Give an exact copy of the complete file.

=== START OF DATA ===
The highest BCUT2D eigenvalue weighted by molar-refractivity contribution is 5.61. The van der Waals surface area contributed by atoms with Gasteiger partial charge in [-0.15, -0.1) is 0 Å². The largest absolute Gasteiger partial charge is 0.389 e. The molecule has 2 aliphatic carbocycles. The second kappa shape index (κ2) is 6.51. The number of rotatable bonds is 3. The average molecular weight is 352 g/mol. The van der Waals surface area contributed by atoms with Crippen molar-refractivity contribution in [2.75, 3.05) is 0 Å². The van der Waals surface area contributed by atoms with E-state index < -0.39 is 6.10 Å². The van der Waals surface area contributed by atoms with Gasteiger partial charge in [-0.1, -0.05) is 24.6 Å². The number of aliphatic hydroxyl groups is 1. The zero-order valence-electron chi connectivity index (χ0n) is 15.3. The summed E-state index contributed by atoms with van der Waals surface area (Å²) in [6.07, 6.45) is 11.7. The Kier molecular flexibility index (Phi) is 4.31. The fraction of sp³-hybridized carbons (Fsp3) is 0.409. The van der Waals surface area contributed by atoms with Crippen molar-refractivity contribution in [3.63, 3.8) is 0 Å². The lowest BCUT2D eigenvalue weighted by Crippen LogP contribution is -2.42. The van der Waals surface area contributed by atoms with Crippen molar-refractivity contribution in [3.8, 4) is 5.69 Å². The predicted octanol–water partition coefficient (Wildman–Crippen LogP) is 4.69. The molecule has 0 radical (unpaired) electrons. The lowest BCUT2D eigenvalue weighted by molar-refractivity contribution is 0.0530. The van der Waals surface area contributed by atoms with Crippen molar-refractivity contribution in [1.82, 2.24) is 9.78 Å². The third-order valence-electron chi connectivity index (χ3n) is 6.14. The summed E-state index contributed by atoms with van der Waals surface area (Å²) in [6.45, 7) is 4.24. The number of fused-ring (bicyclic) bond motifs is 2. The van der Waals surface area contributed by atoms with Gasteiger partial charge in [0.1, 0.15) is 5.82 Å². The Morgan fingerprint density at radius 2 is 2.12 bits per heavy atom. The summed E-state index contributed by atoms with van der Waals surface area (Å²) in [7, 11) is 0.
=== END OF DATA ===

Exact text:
The highest BCUT2D eigenvalue weighted by molar-refractivity contribution is 5.61. The van der Waals surface area contributed by atoms with Gasteiger partial charge in [-0.15, -0.1) is 0 Å². The largest absolute Gasteiger partial charge is 0.389 e. The molecule has 2 aliphatic carbocycles. The second kappa shape index (κ2) is 6.51. The number of rotatable bonds is 3. The average molecular weight is 352 g/mol. The van der Waals surface area contributed by atoms with Crippen molar-refractivity contribution in [2.75, 3.05) is 0 Å². The van der Waals surface area contributed by atoms with E-state index < -0.39 is 6.10 Å². The van der Waals surface area contributed by atoms with Gasteiger partial charge in [-0.1, -0.05) is 24.6 Å². The number of aliphatic hydroxyl groups is 1. The zero-order valence-electron chi connectivity index (χ0n) is 15.3. The summed E-state index contributed by atoms with van der Waals surface area (Å²) in [6.07, 6.45) is 11.7. The Kier molecular flexibility index (Phi) is 4.31. The fraction of sp³-hybridized carbons (Fsp3) is 0.409. The van der Waals surface area contributed by atoms with Crippen molar-refractivity contribution in [3.63, 3.8) is 0 Å². The lowest BCUT2D eigenvalue weighted by Crippen LogP contribution is -2.42. The van der Waals surface area contributed by atoms with Crippen molar-refractivity contribution in [3.8, 4) is 5.69 Å². The predicted octanol–water partition coefficient (Wildman–Crippen LogP) is 4.69. The molecule has 0 radical (unpaired) electrons. The lowest BCUT2D eigenvalue weighted by molar-refractivity contribution is 0.0530. The van der Waals surface area contributed by atoms with Crippen molar-refractivity contribution in [1.82, 2.24) is 9.78 Å². The third-order valence-electron chi connectivity index (χ3n) is 6.14. The summed E-state index contributed by atoms with van der Waals surface area (Å²) in [6.45, 7) is 4.24. The number of fused-ring (bicyclic) bond motifs is 2. The van der Waals surface area contributed by atoms with Gasteiger partial charge in [0.1, 0.15) is 5.82 Å². The Morgan fingerprint density at radius 2 is 2.12 bits per heavy atom. The summed E-state index contributed by atoms with van der Waals surface area (Å²) in [7, 11) is 0.